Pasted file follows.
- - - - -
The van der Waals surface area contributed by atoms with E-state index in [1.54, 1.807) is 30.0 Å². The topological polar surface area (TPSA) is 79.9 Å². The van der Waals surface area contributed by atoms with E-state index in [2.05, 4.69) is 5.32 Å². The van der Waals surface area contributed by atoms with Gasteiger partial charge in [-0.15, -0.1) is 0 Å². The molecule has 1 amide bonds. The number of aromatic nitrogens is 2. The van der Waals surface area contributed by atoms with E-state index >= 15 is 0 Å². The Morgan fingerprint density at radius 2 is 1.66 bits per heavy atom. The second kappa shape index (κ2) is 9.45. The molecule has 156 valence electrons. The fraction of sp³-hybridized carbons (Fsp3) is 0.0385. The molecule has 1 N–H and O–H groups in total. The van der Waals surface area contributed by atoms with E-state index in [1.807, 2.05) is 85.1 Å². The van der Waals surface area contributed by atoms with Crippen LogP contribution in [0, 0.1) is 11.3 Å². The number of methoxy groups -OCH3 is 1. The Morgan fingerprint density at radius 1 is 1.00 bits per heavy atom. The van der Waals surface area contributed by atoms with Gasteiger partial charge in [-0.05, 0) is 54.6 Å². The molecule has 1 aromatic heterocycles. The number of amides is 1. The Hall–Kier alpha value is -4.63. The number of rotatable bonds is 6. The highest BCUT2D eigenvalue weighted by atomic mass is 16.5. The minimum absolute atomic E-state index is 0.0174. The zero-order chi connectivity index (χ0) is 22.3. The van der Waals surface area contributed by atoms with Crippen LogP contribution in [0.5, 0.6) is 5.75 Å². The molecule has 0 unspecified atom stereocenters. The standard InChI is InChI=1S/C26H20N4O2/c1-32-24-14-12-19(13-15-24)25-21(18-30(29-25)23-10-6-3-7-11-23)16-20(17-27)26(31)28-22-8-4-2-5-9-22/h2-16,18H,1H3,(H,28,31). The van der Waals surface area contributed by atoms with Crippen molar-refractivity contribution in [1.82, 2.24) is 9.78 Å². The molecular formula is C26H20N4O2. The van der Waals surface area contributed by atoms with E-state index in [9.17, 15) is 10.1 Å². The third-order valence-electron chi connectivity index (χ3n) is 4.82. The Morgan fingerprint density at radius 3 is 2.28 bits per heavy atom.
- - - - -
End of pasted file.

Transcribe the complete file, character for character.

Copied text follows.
The van der Waals surface area contributed by atoms with E-state index in [1.54, 1.807) is 30.0 Å². The topological polar surface area (TPSA) is 79.9 Å². The van der Waals surface area contributed by atoms with E-state index in [2.05, 4.69) is 5.32 Å². The van der Waals surface area contributed by atoms with Gasteiger partial charge in [-0.15, -0.1) is 0 Å². The molecule has 1 amide bonds. The number of aromatic nitrogens is 2. The van der Waals surface area contributed by atoms with E-state index >= 15 is 0 Å². The Morgan fingerprint density at radius 2 is 1.66 bits per heavy atom. The second kappa shape index (κ2) is 9.45. The molecule has 156 valence electrons. The fraction of sp³-hybridized carbons (Fsp3) is 0.0385. The molecule has 1 N–H and O–H groups in total. The van der Waals surface area contributed by atoms with E-state index in [1.807, 2.05) is 85.1 Å². The van der Waals surface area contributed by atoms with Crippen LogP contribution in [0, 0.1) is 11.3 Å². The number of methoxy groups -OCH3 is 1. The Morgan fingerprint density at radius 1 is 1.00 bits per heavy atom. The van der Waals surface area contributed by atoms with Gasteiger partial charge in [-0.05, 0) is 54.6 Å². The molecule has 1 aromatic heterocycles. The number of amides is 1. The Hall–Kier alpha value is -4.63. The number of rotatable bonds is 6. The highest BCUT2D eigenvalue weighted by atomic mass is 16.5. The minimum absolute atomic E-state index is 0.0174. The zero-order chi connectivity index (χ0) is 22.3. The van der Waals surface area contributed by atoms with Crippen LogP contribution in [0.5, 0.6) is 5.75 Å². The molecule has 0 unspecified atom stereocenters. The standard InChI is InChI=1S/C26H20N4O2/c1-32-24-14-12-19(13-15-24)25-21(18-30(29-25)23-10-6-3-7-11-23)16-20(17-27)26(31)28-22-8-4-2-5-9-22/h2-16,18H,1H3,(H,28,31). The van der Waals surface area contributed by atoms with Crippen molar-refractivity contribution in [1.82, 2.24) is 9.78 Å². The molecular formula is C26H20N4O2. The van der Waals surface area contributed by atoms with E-state index in [9.17, 15) is 10.1 Å². The third-order valence-electron chi connectivity index (χ3n) is 4.82. The Morgan fingerprint density at radius 3 is 2.28 bits per heavy atom.